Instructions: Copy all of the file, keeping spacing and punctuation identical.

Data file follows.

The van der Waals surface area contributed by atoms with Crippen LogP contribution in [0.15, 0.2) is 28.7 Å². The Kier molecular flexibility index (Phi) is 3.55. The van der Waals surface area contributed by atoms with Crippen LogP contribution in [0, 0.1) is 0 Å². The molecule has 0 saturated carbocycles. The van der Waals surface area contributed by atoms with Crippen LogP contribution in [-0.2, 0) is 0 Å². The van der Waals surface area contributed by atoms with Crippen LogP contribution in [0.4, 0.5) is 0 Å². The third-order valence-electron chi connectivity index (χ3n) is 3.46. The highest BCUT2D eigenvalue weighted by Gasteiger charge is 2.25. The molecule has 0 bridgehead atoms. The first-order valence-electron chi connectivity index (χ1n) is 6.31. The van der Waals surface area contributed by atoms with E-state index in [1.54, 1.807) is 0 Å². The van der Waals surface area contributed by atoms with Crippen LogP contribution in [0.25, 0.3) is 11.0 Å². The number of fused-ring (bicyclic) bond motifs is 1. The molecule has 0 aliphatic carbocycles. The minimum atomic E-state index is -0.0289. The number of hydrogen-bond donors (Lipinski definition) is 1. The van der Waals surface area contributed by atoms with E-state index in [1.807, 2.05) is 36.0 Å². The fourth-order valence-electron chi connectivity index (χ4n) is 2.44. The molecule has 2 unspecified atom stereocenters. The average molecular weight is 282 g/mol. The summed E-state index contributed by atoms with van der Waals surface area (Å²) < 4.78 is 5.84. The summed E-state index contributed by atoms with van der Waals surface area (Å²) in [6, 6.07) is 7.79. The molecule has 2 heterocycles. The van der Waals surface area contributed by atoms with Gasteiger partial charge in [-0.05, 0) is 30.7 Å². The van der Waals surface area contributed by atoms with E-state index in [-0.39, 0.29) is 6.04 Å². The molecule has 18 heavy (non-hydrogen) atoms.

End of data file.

The van der Waals surface area contributed by atoms with Crippen LogP contribution in [0.15, 0.2) is 28.7 Å². The Kier molecular flexibility index (Phi) is 3.55. The van der Waals surface area contributed by atoms with Crippen LogP contribution in [0, 0.1) is 0 Å². The molecule has 0 saturated carbocycles. The van der Waals surface area contributed by atoms with Crippen LogP contribution in [-0.2, 0) is 0 Å². The van der Waals surface area contributed by atoms with Crippen LogP contribution in [0.4, 0.5) is 0 Å². The third-order valence-electron chi connectivity index (χ3n) is 3.46. The highest BCUT2D eigenvalue weighted by Gasteiger charge is 2.25. The molecule has 0 bridgehead atoms. The first-order valence-electron chi connectivity index (χ1n) is 6.31. The van der Waals surface area contributed by atoms with E-state index in [1.54, 1.807) is 0 Å². The van der Waals surface area contributed by atoms with Crippen LogP contribution in [0.25, 0.3) is 11.0 Å². The number of fused-ring (bicyclic) bond motifs is 1. The molecule has 0 aliphatic carbocycles. The minimum atomic E-state index is -0.0289. The number of hydrogen-bond donors (Lipinski definition) is 1. The van der Waals surface area contributed by atoms with E-state index in [1.807, 2.05) is 36.0 Å². The fourth-order valence-electron chi connectivity index (χ4n) is 2.44. The molecule has 2 unspecified atom stereocenters. The average molecular weight is 282 g/mol. The summed E-state index contributed by atoms with van der Waals surface area (Å²) < 4.78 is 5.84. The summed E-state index contributed by atoms with van der Waals surface area (Å²) in [6, 6.07) is 7.79. The molecule has 2 heterocycles. The van der Waals surface area contributed by atoms with Gasteiger partial charge in [-0.05, 0) is 30.7 Å². The van der Waals surface area contributed by atoms with E-state index in [-0.39, 0.29) is 6.04 Å². The molecule has 18 heavy (non-hydrogen) atoms.